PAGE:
Pièce d'orgue, G-Dur, BWV 572

This gigantic fantasy is made up of three parts, contrasting in their contrapuntal elaboration.

The first part, light, very violinistic, shows a series of broken chords that lead a very progressive harmonic line ending at an exciting organ point. This lets us enter the large central fresco, dense, complex and rich, based on a pedal in long value such as a cantus firmus used in French classical music in the 17th and 18th centuries.

This large central fresco also ends with a very tense and brutal chord, to enable us to enter the final part, a kind of musical dream in which the scales make us forget ​​time and structure.


Praeludium und Fuge, C-Dur, BWV 547

This complex and powerful piece is said to have been composed during his years in Leipzig. The prelude, grandioso, very orchestral is written in an atypical measure of 9/8, very dancing. It is also likely that this is the very last prelude and fugue for organ that Bach has written. Nicknamed "Christmas Prelude" there are similarities with the cantata 65 "Sie became aus Saba alle kommen" from 1724. The prelude is both a synthesis and the perfect example of Bach's concert style. There are of course the influences of Vivaldi but also those of Johann Jakob Froberger in the treatment of motifs in canon. At the end, the unusual key of F minor is used interrupted by large breaks that we will also find in the fugue. The fugue reflects the maturity of Bach: a simple theme with a slow and progressive development that reminds us of the fugues from the second book of the "Wohltemperierte Klavier" and the large vocal fugue from his mass in B minor. The theme appears about fifty times in the work (which is extremely rare); this is due to its enormous potential for development. The pedal appears only at the end of the piece and adds even more solemnity and depth. The polyphony is incredibly dense and complex, amplified to a sudden break by exciting chords that end in five voices on a wonderfully calming tonic pedal in C Major.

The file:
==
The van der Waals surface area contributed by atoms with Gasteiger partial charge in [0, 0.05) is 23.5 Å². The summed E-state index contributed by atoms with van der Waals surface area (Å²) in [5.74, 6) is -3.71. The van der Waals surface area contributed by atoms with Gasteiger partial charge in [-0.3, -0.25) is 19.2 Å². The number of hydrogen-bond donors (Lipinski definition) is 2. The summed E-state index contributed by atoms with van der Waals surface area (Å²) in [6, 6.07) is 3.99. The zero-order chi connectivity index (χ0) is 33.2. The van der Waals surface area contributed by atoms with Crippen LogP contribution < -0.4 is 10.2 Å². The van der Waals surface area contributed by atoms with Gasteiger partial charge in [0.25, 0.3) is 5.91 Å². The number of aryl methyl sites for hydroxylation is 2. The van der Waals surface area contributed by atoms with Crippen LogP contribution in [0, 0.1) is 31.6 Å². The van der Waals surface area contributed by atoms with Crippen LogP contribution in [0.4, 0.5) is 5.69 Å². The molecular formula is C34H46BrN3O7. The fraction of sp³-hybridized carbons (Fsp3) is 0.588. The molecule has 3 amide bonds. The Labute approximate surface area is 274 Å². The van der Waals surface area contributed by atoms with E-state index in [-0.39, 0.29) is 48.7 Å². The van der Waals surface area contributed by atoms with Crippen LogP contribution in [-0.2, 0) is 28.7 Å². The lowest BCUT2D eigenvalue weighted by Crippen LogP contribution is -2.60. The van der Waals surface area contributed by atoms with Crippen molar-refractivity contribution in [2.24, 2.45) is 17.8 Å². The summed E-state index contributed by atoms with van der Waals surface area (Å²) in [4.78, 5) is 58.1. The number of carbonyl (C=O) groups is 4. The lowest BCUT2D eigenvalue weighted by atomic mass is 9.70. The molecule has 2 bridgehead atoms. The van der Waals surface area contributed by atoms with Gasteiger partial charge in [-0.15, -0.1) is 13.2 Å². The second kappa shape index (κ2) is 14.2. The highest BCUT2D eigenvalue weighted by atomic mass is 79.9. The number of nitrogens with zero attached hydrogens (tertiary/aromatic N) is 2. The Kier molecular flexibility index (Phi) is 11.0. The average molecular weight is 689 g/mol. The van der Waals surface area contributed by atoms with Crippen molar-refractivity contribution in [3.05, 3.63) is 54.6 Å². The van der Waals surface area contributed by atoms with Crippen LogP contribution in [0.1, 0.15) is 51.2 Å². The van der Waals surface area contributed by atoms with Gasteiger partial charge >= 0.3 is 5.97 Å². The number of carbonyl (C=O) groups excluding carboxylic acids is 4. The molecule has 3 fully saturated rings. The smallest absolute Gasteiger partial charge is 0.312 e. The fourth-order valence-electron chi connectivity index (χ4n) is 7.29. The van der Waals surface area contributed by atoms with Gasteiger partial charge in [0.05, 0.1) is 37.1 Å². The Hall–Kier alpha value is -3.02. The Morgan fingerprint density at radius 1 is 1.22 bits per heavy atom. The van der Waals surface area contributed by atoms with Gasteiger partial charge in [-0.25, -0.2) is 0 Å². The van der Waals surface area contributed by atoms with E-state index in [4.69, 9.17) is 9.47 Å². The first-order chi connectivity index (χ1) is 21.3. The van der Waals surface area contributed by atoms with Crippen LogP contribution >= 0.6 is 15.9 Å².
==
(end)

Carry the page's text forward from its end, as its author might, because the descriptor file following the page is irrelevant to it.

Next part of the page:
Fuge, G-Dur, BWV 577